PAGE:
In Tanzania, and other parts of Africa, it is customary for middle class and privileged households to hire young men or women to help with household chores, care for the children, and assist with other daily activities. The young men or women are often from less fortunate families and it is common for the individuals to not have education greater than the primary level. The individuals live with the family, eat with the family, and spend nearly all of their time at the family’s house. The owner of the house that we rent has two individuals that help her with household tasks. The young man completes many of the outside tasks and oversees the two rental houses, and the young woman completes many of the inside household chores for our landlord. Each individual receives a small monthly payment, along with room and board, for their work.
Throughout the past nine months, we have developed a working relationship with the helpers on the property. Rosie, the woman who helps with the inside tasks, works on the property and attends secondary school. Her English is pretty good because she is receiving education. Ima, the man who helps with the outside tasks and manages the rental properties, does not speak any English. When we have any questions, we try to speak broken Swahili to him and, when that does not work, we seek Rosie’s assistance! We are not incredibly close to either Rosie or Ima, but we greet each other every day and we often joke with one another.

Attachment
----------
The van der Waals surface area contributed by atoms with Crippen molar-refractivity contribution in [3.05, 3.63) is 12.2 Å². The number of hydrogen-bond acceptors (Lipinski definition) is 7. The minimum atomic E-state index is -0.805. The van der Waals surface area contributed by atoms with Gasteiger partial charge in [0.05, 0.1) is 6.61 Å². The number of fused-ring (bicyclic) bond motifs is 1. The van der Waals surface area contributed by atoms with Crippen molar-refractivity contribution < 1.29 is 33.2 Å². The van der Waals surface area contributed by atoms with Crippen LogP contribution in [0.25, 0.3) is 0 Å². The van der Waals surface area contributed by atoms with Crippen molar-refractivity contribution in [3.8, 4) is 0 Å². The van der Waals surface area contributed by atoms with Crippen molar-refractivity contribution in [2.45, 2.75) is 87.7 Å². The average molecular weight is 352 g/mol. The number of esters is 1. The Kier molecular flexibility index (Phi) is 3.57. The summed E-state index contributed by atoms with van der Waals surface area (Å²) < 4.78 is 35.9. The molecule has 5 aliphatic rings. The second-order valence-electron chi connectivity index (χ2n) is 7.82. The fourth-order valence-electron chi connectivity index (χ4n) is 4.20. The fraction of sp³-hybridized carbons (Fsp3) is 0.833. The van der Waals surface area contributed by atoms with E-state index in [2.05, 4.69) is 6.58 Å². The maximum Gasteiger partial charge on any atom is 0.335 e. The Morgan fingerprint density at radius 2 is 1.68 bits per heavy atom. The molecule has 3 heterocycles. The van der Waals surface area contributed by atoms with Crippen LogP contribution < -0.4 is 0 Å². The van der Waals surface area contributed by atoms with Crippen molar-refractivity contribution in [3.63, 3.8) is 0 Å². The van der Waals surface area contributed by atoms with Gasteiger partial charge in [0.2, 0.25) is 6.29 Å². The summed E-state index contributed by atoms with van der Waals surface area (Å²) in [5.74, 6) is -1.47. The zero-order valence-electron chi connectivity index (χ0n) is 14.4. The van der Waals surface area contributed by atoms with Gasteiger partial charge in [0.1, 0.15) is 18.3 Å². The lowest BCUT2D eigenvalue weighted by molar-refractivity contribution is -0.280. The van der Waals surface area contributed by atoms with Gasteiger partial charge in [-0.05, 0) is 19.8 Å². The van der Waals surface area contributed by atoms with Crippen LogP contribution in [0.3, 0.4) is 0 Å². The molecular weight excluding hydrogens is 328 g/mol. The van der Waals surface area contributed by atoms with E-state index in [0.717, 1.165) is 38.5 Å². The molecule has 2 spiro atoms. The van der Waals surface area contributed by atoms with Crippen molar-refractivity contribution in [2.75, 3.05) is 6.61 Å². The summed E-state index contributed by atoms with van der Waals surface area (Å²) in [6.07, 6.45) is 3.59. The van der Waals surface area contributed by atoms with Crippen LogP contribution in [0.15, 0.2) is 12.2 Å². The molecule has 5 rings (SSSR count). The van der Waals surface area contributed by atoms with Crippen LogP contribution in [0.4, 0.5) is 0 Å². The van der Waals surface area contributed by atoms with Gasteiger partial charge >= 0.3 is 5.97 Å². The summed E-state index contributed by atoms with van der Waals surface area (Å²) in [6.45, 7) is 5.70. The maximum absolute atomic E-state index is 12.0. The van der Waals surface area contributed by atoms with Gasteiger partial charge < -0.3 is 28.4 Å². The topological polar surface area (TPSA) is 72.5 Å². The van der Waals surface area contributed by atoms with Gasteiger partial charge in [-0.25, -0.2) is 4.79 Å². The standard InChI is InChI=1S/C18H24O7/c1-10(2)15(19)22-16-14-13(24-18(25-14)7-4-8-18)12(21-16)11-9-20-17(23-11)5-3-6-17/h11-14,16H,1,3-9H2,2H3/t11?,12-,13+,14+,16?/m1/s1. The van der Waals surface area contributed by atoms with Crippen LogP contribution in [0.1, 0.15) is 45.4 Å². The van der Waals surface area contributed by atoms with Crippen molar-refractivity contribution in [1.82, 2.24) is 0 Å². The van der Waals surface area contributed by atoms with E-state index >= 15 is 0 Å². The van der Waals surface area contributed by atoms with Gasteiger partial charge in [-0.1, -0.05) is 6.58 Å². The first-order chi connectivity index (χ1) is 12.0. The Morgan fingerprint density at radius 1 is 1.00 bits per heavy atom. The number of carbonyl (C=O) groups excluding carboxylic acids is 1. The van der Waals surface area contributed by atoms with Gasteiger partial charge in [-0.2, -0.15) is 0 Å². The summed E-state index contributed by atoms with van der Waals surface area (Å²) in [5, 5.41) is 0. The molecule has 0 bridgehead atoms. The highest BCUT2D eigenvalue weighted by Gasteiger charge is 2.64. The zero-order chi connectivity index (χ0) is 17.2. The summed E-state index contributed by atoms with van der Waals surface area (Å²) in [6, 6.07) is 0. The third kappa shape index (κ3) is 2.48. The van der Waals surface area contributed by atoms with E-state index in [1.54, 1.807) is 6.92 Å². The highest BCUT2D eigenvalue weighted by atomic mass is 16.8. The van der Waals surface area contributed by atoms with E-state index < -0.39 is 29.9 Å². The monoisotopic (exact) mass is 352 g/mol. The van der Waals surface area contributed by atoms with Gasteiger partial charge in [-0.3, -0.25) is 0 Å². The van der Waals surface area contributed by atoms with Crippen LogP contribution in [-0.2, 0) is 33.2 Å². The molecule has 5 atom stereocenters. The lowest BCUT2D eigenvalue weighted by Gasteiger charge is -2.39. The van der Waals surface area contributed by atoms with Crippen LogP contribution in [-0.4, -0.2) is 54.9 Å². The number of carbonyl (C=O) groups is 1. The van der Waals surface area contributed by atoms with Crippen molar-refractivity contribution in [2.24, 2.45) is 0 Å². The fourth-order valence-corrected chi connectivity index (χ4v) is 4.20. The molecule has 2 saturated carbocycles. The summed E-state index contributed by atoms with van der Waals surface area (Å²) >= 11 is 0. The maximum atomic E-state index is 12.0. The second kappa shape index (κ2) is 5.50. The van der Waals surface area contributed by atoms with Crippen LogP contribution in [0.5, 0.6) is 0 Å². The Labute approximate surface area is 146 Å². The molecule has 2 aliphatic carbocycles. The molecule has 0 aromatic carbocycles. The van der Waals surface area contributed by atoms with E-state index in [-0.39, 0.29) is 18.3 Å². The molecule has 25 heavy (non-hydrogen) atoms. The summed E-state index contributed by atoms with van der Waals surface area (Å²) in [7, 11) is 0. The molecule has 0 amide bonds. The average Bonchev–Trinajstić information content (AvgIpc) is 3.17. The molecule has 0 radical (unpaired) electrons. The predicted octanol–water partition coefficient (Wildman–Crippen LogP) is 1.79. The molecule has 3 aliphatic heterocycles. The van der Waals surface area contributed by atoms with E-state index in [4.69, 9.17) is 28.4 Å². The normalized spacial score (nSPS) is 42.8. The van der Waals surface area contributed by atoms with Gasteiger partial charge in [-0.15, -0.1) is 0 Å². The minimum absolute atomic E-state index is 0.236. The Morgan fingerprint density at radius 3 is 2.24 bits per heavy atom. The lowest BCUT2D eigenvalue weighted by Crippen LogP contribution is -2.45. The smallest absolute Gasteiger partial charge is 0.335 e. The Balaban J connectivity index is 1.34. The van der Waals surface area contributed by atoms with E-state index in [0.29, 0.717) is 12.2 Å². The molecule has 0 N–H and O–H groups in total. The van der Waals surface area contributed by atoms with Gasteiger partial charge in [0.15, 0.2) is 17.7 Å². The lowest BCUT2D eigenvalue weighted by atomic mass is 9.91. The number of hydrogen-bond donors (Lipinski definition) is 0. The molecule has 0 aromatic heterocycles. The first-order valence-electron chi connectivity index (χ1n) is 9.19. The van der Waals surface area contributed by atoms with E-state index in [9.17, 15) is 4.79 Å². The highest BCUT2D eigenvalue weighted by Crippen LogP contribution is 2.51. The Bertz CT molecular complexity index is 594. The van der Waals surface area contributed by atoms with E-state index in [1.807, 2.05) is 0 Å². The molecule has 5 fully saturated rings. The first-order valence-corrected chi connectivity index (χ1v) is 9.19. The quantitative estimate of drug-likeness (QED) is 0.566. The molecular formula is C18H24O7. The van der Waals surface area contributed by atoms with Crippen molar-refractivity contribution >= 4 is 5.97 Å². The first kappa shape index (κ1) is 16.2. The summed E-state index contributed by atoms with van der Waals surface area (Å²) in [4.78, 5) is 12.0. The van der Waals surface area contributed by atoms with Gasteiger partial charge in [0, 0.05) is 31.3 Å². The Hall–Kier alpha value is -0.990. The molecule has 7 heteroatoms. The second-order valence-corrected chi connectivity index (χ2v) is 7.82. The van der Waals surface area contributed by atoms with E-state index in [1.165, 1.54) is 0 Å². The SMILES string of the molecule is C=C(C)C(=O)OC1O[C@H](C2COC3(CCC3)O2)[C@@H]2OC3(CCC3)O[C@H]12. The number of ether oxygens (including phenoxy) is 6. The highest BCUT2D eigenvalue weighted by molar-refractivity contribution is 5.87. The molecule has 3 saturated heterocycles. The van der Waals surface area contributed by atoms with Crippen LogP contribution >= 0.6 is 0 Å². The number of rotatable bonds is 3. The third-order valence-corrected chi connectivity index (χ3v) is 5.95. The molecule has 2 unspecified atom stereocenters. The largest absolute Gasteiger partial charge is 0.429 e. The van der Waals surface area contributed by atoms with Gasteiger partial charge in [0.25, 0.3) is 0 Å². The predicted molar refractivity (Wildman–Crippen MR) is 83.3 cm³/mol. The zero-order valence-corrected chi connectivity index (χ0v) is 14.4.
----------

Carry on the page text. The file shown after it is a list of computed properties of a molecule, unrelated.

On New Year’s Eve, after we dropped John’s parents off at the airport, we heard a knock on our door. For the first time in over six weeks we weren’t expecting any visitors, so we were a little surprised. We opened the door and found Rosie at our doorstep. She had a beautiful vase of roses in her hands and a bright smile on her face. She said, “Happy New Year” and handed us the lovely vase. We asked what the roses were for and who they were from. She told us that they were for us for New Years and that they were from her. We were stunned. We often tip Ima for odd jobs he does for us, but we’ve never tipped Rosie for anything. We always say hello to her and ask her how school is going, but we’ve never done anything special for her. She gave us the roses out of the kindness of her heart. She does not have much money, and she owes nothing to us; the gesture was completely out of the blue. We thanked her repeatedly, closed the door, and wondered what just happened. It was the perfect start to the New Year.
Rosie taught us a lesson that we hope we will never forget. Random acts of kindness – without expectation of anything in return – are an incredible way to show kindness, friendship, and peace. We decided that we will frame a photo of the roses when we go back to the U.S. to help us remember this simple lesson. We hope that the photo will remind us of Rosie’s kindness and how we too can be kind and generous … just because.